I was introduced to migraines in a conference room during a staff meeting when I gradually realized I couldn't read the words on my paper. Looking up, my vision was speckled and sparkly, as if Scotty were beaming everyone up to the Enterprise. I freaked out a little (quietly, inside) not knowing if I was going blind or having a stroke. I rode it out for about 20 minutes, then the headache hit. I later learned that such visual fireworks are a common symptom called an "aura" or a "scintillating scotoma." My migraines are mild; the worst put me out of commission for just a couple of hours.
That's not the interesting part. Here's the interesting part.
A migraine hit me a few months ago and I could tell it was one that I was just going to have to ride out, sitting quietly with my eyes closed. What better way to pass the time than to experiment on myself?
By alternately blinking my eyes, I determined that the visual distortion was present and identical in both eyes. No surprise, but that meant it originated in my brain rather than one eye or optic nerve. I already knew that.
I then sketched the visual distortion. It's difficult to draw because it's one of those peripheral vision things that squirms away if you look directly at it (also keeping in mind that "it" isn't real). Now, it's important to the integrity of the scientific process that I stress I did no research in advance. To the best of my knowledge, my sketch was uncontaminated by other people's descriptions or depictions. Here's what I drew:
The little circle diagram at lower right notes that the jagged half-circle spiral effect started small and then grew to take up half my field of vision. Today I sat down and did my best to render it as an animated GIF, putting it against a landscape to try to capture its transparent shimmery essence--as I wrote in my sketch, like "magenta, cyan and white vibrating crystals."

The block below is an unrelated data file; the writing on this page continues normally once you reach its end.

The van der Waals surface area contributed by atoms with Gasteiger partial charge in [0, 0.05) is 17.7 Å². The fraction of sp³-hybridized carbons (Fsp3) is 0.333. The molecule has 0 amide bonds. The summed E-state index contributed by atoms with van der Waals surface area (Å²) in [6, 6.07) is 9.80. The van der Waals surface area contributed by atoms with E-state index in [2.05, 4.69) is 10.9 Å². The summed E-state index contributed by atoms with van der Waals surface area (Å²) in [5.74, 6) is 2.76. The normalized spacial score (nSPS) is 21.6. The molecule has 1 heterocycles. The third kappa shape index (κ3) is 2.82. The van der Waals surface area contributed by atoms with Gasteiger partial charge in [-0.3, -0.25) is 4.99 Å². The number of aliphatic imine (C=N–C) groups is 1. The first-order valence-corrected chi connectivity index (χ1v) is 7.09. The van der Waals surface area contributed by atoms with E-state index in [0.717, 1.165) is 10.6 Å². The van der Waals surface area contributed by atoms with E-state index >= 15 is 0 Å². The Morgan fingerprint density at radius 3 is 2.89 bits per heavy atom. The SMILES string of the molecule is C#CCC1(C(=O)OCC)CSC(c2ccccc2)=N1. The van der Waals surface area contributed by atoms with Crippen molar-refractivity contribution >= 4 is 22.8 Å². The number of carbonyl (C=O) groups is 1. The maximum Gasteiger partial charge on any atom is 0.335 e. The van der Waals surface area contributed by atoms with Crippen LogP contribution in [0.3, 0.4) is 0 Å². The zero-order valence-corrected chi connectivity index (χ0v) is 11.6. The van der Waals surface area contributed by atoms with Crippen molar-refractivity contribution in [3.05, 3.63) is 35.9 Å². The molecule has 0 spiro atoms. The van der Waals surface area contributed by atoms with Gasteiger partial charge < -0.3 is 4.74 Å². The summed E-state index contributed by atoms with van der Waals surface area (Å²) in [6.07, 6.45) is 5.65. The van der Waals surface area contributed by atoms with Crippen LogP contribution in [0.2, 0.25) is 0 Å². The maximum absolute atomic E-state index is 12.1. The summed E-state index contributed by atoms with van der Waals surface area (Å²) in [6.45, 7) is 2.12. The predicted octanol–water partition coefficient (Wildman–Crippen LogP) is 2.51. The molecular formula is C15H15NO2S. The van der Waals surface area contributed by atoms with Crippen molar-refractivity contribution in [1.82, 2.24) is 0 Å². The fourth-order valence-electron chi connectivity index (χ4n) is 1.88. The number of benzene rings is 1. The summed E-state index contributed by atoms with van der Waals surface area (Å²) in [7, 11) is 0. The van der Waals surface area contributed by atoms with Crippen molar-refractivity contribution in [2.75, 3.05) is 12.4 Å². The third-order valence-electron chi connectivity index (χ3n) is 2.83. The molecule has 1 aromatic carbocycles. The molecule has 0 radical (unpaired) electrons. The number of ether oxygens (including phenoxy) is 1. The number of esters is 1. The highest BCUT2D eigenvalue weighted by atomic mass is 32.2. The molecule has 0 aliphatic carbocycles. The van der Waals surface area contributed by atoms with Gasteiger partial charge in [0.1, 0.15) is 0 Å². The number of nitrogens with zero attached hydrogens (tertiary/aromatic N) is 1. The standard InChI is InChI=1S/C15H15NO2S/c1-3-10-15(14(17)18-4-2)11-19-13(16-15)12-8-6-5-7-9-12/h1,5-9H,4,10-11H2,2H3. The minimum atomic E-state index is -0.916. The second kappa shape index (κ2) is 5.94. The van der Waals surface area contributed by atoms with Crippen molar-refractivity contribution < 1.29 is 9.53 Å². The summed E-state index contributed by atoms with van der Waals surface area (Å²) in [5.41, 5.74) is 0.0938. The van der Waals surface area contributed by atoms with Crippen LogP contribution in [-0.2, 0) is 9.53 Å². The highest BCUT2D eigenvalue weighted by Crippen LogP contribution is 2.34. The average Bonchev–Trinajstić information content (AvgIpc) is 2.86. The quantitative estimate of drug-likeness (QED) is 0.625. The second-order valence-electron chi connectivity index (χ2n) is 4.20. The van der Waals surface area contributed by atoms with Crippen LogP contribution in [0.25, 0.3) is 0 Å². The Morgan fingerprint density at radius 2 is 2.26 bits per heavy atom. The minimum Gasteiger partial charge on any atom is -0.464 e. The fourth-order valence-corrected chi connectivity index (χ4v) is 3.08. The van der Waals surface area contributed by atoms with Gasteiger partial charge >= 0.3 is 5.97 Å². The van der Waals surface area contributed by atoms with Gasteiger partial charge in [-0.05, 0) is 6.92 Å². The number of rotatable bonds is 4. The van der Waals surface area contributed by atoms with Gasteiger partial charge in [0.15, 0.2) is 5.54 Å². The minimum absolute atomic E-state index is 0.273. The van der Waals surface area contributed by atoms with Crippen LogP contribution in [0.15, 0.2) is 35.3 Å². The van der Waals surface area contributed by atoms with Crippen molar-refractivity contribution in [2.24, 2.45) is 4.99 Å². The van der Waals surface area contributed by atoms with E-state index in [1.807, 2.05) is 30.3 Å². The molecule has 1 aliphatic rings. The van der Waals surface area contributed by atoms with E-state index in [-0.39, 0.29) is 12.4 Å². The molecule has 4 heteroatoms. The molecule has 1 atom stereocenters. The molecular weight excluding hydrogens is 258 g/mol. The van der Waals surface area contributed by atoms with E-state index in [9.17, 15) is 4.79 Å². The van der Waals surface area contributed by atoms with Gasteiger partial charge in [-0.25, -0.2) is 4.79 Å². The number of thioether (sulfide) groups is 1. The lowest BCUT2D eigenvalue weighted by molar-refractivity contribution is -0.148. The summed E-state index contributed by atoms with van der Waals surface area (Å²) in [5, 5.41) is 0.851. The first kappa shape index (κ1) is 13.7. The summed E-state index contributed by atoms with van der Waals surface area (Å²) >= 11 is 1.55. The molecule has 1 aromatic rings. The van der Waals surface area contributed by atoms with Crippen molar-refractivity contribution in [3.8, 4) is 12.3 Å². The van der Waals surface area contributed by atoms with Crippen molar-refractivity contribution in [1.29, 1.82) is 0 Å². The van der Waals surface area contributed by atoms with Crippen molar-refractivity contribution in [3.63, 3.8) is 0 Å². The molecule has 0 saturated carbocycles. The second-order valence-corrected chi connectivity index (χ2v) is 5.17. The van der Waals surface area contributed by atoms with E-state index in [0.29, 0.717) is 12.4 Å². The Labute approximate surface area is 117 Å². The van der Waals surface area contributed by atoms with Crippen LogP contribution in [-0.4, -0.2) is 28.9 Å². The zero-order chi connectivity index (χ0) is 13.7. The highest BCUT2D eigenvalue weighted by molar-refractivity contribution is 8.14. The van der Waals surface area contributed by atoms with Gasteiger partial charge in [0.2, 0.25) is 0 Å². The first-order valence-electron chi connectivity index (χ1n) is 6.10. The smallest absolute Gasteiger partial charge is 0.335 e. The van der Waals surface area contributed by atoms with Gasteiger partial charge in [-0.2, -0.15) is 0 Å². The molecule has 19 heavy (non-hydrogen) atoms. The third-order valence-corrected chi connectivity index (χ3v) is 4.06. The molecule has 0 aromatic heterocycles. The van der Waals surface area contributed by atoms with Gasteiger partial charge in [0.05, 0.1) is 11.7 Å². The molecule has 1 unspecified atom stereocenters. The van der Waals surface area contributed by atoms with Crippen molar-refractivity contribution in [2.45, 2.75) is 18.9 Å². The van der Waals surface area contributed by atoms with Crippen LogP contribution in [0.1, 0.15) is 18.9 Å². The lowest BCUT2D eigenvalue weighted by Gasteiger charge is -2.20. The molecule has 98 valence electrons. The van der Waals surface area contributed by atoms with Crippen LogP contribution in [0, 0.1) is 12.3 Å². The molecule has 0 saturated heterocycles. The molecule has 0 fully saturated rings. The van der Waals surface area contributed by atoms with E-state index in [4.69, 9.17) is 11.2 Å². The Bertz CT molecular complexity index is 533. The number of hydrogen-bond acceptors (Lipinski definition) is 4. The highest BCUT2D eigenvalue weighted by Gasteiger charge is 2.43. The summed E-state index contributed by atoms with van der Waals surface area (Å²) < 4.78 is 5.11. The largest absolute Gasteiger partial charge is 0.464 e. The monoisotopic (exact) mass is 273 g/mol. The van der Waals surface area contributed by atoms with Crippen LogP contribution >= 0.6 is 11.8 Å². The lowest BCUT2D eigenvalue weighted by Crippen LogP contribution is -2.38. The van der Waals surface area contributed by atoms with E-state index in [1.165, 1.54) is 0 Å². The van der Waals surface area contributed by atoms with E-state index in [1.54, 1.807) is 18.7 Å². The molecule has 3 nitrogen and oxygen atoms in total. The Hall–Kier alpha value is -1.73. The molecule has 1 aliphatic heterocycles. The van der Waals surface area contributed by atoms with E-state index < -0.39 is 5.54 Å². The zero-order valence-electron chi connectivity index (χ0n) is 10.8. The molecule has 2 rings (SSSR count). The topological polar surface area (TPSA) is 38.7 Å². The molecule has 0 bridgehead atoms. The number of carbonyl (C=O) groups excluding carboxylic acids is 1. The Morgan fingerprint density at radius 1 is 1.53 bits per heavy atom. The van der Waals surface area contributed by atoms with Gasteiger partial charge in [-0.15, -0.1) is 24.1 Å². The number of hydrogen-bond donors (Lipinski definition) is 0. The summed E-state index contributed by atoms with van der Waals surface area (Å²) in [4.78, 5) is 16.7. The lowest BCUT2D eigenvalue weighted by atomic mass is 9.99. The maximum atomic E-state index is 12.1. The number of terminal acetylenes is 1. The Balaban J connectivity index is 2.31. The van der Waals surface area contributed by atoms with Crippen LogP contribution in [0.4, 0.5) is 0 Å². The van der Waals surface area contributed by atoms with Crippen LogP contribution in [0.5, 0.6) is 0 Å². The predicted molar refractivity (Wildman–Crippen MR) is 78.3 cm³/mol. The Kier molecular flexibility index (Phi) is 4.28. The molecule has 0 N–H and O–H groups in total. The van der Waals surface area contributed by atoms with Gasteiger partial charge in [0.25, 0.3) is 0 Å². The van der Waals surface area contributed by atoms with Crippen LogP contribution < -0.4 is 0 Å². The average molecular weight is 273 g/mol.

OK, with that in mind, and remembering that I didn't look up other people's aura impressions until after I drew my sketch, here's a sampling I found on the Internet (I did my best to give credit where it's due but can't promise all the links go back to each image's origin):
|This one's subtle, but notice the animated distortion on the left. From here.|
|From here. I like this one especially.|
I find that absolutely FASCINATING!
First, that human brains malfunction in such a specific uniform way. These renderings seem startlingly similar to me, most sharing the same crescent spiral shape I typically see. Even down to the little hooky pointy ends of some of the curves. The idea that a thousand unrelated people will all see the same thing if you apply an X-millivolt short-circuit to one spot of their occipital cortex is almost spooky. It's also fantastic!
Second, that people find such varied and unique ways to document a totally subjective experience. Some of them are quite artistic. These drawings don't all resemble mine, but I can look at each of them and tell that its creator was seeing the same thing I did. Every one of them elicits a "Yep, that's it."
Third, it does make you reflect a bit on the difference between real and unreal, objective and subjective, and how reliable our minds and senses really are. I think that's always useful.
It also occurs to me that in other centuries this sort of thing might've gotten me venerated as a shaman. Or burned as a witch. You'd have to pick your time and place carefully. I figure I'm safe discussing it on a 21st Century blog, though if someone wants to accuse me of having a mutant superpower, I'm OK with that, too.
Brains. Go figure.
EDITED TO ADD a few more examples of "aura art" to the gallery above as well as the great piece below, titled "Illustration of Visual Migraine Aura" rendered by physician Hubert Airy in 1870. Nailed it.
|From the Migraine Aura Foundation, and who knew there was such a thing?|